Jamis Bikes?

Discussion in 'Touring and recreational cycling' started by AMartin56, Jul 13, 2004.

  1. AMartin56

    AMartin56 New Member

    Joined:
    Jul 13, 2004
    Messages:
    1
    Likes Received:
    0
    I'm curious to see very little traffic about this brand on this forum and the internet in general. Their bikes seem well reviewed (although it seems like they are more likely mentioned in mainstream mags like Consumer Reports at least in my experience) and their entry level bikes seem to have decent features compared to bikes in the same price range by Giant etc (And I actually prefer their look to some of the Giant bikes). What gives? Just curious...
     
    Tags:


  2. Latdog

    Latdog New Member

    Joined:
    Jul 12, 2004
    Messages:
    7
    Likes Received:
    0
    I am actually looking at the Jamis eclipse and comet and was wondering the same thing.
     
  3. jdc2000

    jdc2000 New Member

    Joined:
    May 31, 2002
    Messages:
    77
    Likes Received:
    0
    I bought a Jamis Quest last August, and I really like it. The handling is excellent - quick without being squirelly, and it had all of the features I was looking for. The comments on Jamis bikes that I've seen on other forums are all positive, and I know two other riders that have Jamis bikes. One has an older Quest and one a new Eclipse. Both are way faster than I am, and the only negative comment was that the Eclipse handles even quicker that the Quest, which can be a minor problem on really fast descents.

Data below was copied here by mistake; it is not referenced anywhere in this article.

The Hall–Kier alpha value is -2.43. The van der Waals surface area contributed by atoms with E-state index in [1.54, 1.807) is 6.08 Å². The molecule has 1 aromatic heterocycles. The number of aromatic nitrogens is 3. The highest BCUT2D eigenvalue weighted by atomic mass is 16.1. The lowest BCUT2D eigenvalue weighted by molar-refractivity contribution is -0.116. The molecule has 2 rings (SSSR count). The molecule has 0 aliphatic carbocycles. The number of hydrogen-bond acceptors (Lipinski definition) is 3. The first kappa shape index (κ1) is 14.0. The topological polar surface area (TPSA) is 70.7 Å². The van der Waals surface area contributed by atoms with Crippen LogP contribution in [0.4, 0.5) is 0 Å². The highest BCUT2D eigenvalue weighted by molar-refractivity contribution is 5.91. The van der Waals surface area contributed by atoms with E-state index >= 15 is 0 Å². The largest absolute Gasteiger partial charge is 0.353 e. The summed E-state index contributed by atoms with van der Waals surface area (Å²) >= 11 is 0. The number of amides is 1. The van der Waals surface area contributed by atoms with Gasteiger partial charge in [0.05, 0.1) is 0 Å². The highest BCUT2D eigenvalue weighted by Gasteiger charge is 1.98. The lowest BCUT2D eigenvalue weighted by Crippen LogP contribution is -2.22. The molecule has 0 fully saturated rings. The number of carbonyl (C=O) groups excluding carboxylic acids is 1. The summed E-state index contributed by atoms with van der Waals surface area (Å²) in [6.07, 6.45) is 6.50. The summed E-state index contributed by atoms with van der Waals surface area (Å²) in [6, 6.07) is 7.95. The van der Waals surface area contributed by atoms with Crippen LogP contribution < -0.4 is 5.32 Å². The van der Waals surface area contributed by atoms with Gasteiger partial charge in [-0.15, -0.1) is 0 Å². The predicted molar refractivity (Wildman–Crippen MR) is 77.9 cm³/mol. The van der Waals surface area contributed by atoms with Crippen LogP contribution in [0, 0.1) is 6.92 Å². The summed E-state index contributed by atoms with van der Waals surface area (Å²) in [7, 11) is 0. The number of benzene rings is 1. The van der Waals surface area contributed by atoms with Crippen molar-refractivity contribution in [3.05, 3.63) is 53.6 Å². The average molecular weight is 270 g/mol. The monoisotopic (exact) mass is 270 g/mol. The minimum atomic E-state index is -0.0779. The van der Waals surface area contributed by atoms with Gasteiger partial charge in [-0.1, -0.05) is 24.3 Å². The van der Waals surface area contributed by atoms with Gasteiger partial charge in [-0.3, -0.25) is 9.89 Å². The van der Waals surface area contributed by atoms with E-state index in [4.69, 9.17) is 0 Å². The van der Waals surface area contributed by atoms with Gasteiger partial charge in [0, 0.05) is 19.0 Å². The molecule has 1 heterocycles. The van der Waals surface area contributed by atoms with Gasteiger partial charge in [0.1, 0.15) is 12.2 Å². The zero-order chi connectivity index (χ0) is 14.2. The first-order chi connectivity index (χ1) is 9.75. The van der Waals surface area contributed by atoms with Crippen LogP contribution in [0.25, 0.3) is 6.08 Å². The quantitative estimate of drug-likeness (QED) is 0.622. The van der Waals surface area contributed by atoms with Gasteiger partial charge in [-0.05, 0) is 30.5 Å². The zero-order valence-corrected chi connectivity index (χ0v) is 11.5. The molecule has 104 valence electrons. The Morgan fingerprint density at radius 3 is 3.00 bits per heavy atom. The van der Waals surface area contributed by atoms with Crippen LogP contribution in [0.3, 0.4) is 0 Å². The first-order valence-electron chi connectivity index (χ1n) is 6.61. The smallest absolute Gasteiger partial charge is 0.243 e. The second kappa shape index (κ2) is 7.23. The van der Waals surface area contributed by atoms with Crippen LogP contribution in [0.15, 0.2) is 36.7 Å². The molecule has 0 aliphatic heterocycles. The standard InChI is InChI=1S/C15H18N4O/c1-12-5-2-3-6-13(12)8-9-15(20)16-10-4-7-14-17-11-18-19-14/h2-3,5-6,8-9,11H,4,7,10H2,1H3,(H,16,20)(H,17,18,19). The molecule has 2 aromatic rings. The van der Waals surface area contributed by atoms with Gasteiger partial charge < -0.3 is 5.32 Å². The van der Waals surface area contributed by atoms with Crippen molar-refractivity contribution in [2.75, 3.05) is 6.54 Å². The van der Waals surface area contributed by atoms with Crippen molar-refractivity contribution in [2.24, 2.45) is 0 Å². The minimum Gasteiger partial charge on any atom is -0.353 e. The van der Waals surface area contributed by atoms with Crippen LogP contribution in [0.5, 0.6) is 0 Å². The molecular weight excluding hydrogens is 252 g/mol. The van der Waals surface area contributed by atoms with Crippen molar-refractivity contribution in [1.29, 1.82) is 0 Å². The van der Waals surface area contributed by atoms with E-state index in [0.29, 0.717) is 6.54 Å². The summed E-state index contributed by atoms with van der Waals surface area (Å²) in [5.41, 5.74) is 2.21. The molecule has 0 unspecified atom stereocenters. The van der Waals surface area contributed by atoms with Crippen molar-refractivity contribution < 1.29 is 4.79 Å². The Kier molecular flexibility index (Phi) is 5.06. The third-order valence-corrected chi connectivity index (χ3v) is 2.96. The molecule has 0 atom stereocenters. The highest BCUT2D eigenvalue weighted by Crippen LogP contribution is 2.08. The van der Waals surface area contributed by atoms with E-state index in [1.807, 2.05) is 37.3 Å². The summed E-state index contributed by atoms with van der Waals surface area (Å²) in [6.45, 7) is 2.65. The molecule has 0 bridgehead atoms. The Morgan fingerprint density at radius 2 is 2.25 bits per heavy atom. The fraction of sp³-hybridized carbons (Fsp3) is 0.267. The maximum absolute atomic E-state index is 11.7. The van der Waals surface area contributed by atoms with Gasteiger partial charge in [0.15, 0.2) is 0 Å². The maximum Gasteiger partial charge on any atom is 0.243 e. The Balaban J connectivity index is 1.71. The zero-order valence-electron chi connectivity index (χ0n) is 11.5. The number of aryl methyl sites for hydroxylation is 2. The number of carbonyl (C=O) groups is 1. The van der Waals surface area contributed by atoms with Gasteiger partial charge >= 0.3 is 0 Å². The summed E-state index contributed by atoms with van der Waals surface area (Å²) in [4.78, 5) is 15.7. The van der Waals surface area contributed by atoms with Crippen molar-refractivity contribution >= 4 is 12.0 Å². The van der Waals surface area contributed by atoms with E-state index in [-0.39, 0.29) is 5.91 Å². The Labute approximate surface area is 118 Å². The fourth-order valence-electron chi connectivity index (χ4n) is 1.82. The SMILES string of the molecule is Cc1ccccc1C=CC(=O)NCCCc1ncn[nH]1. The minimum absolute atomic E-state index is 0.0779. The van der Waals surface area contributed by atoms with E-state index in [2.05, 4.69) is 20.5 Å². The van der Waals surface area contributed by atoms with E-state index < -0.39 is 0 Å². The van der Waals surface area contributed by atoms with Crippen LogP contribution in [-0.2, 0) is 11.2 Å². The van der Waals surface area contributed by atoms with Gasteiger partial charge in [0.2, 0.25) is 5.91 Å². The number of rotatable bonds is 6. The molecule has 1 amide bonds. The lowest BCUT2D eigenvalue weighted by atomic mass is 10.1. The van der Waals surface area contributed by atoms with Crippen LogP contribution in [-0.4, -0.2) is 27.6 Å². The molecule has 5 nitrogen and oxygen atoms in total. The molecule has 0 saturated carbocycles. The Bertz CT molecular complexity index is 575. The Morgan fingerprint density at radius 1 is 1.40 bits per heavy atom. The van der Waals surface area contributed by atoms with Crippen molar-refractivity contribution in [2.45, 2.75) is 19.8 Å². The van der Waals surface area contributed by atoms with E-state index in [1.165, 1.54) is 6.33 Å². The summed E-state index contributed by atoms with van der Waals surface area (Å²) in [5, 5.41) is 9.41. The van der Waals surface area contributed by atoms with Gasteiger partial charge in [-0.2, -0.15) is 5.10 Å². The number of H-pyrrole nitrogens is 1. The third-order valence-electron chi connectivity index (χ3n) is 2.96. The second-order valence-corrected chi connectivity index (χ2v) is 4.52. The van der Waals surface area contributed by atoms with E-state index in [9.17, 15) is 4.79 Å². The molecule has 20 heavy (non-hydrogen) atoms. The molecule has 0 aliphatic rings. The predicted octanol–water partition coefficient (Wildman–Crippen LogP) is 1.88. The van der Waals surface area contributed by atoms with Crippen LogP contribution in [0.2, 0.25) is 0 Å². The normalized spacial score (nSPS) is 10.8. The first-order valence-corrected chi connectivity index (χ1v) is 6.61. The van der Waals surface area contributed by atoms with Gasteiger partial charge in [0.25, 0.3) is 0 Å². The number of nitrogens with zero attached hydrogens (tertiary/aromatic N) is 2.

4. Latdog

    Latdog New Member

    Joined:
    Jul 12, 2004
    Messages:
    7
    Likes Received:
    0
    How does your jamis fit in terms of sizing? I am 6' 1" with a 35 inch saddle inseam. I was looking at a 59 frame. Any thoughts.
     
  5. jdc2000

    jdc2000 New Member

    Joined:
    May 31, 2002
    Messages:
    77
    Likes Received:
    0
    I'm 5' 10" with about a 33" saddle inseam measurement. My old bike was a 56 and my Jamis Quest is a 55. I could probably have used a 57 also, but I really like the 55. The old 56 bike was also excellent, but I do notice the size diference between the two. A 57 would have been on the upper limit for me, the 55 is definitely a better size for me. I called several Jamis dealers to see what sizes they had in stock, and ended up driving 200 miles (one way) to a dealer that had the 55 in stock so I could test ride it. I had previously test ridden 7 other bikes, and the Jamis was the best one of all of them. Their web site has a list of dealers.

    http://www.jamisbikes.com
     
  6. sphen138

    sphen138 New Member

    Joined:
    Aug 8, 2004
    Messages:
    26